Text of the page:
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Meet 10 LGBTQ+ Candidates Running for Office in Michigan

Openly queer trailblazers ready to serve and represent 

Sarah Bricker Hunt

The old adage “representation matters” may not be more important anywhere than it is in government. People elected to state, local and federal positions hold a great deal of power when it comes to championing causes like anti-LGBTQ+ discrimination and ensuring equal and fair access to resources we all share. That’s why people like Roland Leggett, chair of the LGBT and Allies Caucus of the Michigan Democratic Party, work tirelessly to populate what he calls a “pipeline” of qualified candidates to elected roles big and small.

“It’s not just about making sure people vote — it’s about making sure people take action,” he tells Pride Source. The Caucus works alongside organizations like the Unity Fund, a Michigan-based PAC focusing on assisting LGBTQ+ candidates for legislative, executive and judicial offices in Michigan and the similarly focused LGBTQ+ Victory Fund, which spotlights LGBTQ+ candidates across the country. 

These are 10 of the dozens of openly LGBTQ+ candidates running for offices at every level of government across Michigan, including statewide offices and roles serving select localities. Kick off your local candidate research at Vote411.org.

Alyshia Dyer, Washtenaw County Sheriff

Alyshia Dyer served as a road patrol deputy and marine deputy for the Washtenaw County Sheriff’s Office for nearly a decade before embarking on a career as a therapist and social worker. Endorsed by LPAC, an organization dedicated to electing LGBTQ+ women and nonbinary candidates to public office, Dyer would become the first Democratic woman elected to a sheriff role in the history of Michigan.  "As sheriff, I will rewrite jail policies that impact our LGBTQ+ community in collaboration with our LGBTQ+ community, including policies that have placed incarcerated trans people at increased risk of not receiving gender-affirming care and of being placed in solitary confinement," Dyer tells Pride Source. "I will bring the Washtenaw County Jail into compliance with best practices laid out by the National Center for Transgender Equality. This will include adhering to federal standards requiring the use of a person's lived name and pronouns, which is not currently mandated by the administration's policy. As a pansexual candidate running for a seat that has always been held by men, I deeply believe it's time for change and we deserve a sheriff's office that will be accountable, transparent and forward-thinking."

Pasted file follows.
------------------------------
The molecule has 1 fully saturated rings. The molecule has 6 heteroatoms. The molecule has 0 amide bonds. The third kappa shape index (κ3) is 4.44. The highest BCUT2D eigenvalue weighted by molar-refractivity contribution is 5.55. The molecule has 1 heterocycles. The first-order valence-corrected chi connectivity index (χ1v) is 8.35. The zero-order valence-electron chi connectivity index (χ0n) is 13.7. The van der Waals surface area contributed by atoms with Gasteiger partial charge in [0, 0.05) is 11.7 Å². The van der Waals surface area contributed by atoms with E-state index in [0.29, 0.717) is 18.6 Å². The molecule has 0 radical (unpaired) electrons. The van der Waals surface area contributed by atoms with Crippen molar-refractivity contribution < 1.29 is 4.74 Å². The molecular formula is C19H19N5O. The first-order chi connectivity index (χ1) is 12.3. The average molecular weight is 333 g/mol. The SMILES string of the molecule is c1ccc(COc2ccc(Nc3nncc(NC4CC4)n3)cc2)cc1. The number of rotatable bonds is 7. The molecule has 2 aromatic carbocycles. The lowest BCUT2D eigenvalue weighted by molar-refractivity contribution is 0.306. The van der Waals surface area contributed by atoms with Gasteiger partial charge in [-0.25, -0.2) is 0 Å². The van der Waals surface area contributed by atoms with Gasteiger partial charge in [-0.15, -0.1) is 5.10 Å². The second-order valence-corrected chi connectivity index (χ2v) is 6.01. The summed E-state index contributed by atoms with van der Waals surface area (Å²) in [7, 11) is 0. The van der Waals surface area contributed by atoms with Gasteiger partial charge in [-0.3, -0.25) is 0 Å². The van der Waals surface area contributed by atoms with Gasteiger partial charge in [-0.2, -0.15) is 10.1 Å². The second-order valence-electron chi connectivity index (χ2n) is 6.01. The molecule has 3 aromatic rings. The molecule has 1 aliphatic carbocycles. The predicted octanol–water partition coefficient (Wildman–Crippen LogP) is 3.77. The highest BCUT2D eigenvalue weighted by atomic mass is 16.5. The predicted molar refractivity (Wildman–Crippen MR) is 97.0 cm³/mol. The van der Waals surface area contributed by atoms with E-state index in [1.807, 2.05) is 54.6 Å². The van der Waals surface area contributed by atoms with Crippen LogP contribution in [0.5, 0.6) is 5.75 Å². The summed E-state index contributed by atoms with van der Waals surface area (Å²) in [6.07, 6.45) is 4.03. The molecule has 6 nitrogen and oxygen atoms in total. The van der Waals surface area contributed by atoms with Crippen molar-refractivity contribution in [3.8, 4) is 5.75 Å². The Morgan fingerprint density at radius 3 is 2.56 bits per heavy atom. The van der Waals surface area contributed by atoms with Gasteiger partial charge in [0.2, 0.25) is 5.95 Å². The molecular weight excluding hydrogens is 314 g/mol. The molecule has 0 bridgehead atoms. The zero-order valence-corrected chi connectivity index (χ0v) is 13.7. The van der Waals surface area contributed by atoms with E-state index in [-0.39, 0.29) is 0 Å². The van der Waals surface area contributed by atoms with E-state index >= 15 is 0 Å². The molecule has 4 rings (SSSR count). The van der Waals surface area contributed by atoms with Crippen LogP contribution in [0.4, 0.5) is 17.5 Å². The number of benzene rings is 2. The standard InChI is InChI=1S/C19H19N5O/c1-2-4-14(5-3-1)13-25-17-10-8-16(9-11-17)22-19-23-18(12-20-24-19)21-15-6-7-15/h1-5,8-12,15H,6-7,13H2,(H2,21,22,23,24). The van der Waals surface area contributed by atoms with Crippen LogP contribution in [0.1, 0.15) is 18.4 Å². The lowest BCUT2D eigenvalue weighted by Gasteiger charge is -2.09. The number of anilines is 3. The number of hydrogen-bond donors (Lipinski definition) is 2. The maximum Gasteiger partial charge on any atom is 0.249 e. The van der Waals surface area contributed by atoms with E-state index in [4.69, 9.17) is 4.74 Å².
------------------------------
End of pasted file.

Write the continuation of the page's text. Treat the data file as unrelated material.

Travis Radina, Ann Arbor City Council (Ward 3)

Travis Radina has served as an Ann Arbor City Council Member since 2020, when he was elected on a platform of improving the lives of his neighbors and the community he loves. Prior to serving on city council, Travis served as Ann Arbor’s LGBTQ Liasion to the Mayor and as President of the acclaimed Jim Toy Community Center, the non-profit that oversees Ann Arbor Pride and provides support to local LGBTQ+ community members in myriad ways.

Katie Scott, Washtenaw County Board of Commissioners (District 9)

Katie Scott was the first out lesbian elected to the Washtenaw County Commission in 2018. Since then, this ICU nurse, mother, labor activist and community leader has been working to advance LGBTQ+ rights, workplace democracy, public health issues and tackling issues like housing and food insecurity. Scott’s campaign platform focuses on a belief that county government should act as a safety net when it comes to providing health and human services — topics close to the heart of this veteran medical professional and community advocate. 

Kerene Moore, Judge (District 15 — Ann Arbor)

A social justice attorney with over 15 years of legal and public service experience, Kerene Moore is the current director of conviction integrity at the Washtenaw County Prosecutor's Office and has served as a juvenile referee and judicial attorney in the county’s circuit court. Prior to these roles, Moore provided free representation to over 1,000 under-resourced clients and founded Outreach, a pro bono LGBTQ+ advocacy project with University of Michigan Law School students. Moore has also served on committees and boards of organizations like the Jim Toy Community Center, Equality Michigan, Women Lawyers Association of Michigan and the Ann Arbor Human Rights Commission. 

Domonique Clemons, Genesee County Clerk

Elected as the first out LGBTQ+ county clerk in the history of the state in 2022, Domonique Clemons is running for reelection to a role that has him overseeing the maintenance, upkeep and issuance of Genesee County’s vital, legal and property records. The position also plays a pivotal role in protecting our democracy — Clemons serves as the Chief Election Official for the country. A Flint native, Clemons has also served as Genesee County Commissioner and Chairperson of the Board of Commissioners, where he championed projects like the creation of the Diversity, Equity and Inclusion Commission and the equitable distribution of American Rescue Plan Act funds. He also worked to fund several programs and projects, including the largest blight elimination plan in Genesee County history and the Redevelopment of Buick City, all while passing a balanced budget.